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abolition abolitionists Adams administration admiration affairs agitation American annexation appointed bank believe Biddle bill Binns Bonaparte Calhoun called charge CHARLES JARED INGERSOLL Clay committee constitution contest Convention course Court Dallas Democratic dinner District Attorney doubt election England English expressed favor Federalists feeling foreign French friends Governor heard House Inger Ingersoll's interest Jackson Jared Ingersoll John Binns John Forsyth Joseph Bonaparte Judge King later lawyer letter Madison matter ment minister minority report never Nicholas Biddle nominated occasion Oliver Evans opinion opponent papers party Pennsylvania Philadelphia political President question recharter Republican resolutions Richard Rush Rush seems Senate sentiment session slave slavery soon South speech tariff Texas thought tion to-day told treaty Twenty-Seventh Congress Tyler Union United vote Washington Webster Whigs writing wrote yesterday York
Page 334 - dishonored, fragments of a once glorious Union ; on States dissevered, discordant, belligerent; on a land rent with civil feuds and drenched in fraternal blood.
Page 193 - on a simple view of the object, as it stands stripped of every relation, in all the nakedness and solitude of metaphysical abstraction.
Page 15 - have exerted a valor, amid their constant and laborious industry, for the defence of a country whose frontier was drenched in blood, while its interior
Page 279 - The next step taken by the Administration was to appoint a district attorney who was to be charged with the defence of Alexander McLeod— the gentleman who was lately removed from office—and a fee of five thousand dollars was put into his hands for this purpose.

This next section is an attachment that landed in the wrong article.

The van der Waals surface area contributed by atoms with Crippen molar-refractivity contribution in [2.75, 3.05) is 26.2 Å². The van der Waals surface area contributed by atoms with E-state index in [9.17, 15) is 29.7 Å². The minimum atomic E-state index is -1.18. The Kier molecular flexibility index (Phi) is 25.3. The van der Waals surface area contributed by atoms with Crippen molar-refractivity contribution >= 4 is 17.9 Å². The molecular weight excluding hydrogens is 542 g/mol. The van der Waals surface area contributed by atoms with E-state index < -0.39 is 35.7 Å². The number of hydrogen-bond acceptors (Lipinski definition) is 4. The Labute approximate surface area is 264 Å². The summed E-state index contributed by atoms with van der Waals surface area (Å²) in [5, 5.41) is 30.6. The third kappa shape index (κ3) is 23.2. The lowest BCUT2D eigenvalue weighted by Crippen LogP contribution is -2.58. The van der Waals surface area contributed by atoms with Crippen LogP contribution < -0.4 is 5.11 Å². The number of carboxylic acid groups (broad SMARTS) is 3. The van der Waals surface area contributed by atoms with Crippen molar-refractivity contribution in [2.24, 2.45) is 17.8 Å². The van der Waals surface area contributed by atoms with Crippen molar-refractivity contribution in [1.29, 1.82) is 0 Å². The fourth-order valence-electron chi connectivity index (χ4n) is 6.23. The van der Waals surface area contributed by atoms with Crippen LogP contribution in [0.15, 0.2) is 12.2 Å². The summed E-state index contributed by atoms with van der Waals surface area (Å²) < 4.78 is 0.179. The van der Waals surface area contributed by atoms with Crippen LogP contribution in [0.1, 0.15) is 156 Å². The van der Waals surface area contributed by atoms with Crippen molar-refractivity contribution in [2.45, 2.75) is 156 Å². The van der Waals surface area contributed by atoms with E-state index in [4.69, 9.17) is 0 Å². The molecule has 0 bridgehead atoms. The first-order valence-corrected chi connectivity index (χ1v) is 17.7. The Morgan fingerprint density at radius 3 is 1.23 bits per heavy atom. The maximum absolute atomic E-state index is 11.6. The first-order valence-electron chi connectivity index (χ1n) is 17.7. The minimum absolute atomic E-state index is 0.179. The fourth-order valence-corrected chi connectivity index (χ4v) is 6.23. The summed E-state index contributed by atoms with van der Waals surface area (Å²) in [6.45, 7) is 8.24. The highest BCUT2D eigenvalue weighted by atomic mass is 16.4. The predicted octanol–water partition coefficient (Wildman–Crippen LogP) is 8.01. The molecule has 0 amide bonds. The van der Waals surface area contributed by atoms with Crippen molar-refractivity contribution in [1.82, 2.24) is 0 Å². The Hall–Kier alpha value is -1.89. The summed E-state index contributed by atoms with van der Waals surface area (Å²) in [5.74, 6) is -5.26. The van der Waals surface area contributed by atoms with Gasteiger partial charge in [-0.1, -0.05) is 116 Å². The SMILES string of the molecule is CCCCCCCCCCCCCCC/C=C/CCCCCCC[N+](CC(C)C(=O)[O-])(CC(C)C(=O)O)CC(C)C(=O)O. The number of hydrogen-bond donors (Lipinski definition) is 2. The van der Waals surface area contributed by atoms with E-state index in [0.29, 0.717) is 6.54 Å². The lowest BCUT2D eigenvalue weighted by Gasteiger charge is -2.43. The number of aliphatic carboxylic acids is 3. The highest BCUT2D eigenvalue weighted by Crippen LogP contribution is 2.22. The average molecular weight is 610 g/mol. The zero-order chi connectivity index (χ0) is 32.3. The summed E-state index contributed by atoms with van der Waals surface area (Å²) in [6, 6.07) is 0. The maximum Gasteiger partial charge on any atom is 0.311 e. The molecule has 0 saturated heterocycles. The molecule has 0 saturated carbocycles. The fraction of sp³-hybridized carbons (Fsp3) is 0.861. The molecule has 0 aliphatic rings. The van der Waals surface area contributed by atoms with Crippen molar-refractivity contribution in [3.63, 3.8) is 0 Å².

Page 141 - La Liberté de la Navigation et du Commerce des Nations neutres pendant la Guerre, considérée selon le Droit des Gens universel, celui de l'Europe et les Traités.
Page 15 - No; your oppression planted them in America. They fled from your tyranny to a then uncultivated, unhospitable country.
Page 14 - And now, will these American children, planted by our care, nourished up to strength and opulence by our indulgence, and protected by our arms, grudge to contribute their mite
Page 61 - the front of the house was illuminated and an emblematic transparency exhibited from one of the windows, on which among other things, one of the most prominent was a crown ; a crowd of vagabond boys were collected about the door the whole evening but the constables who mounted guard—our gens
Page 61 - la couronne. Mr. Alleyne Smith, of Russian memory, and several others went out and endeavoured to explain to the gentlemen in the mud that the transparency was intended to do them honor—that one ship was sailing into Petersburg, another into Archangel and so on—but all in vain—the crown must come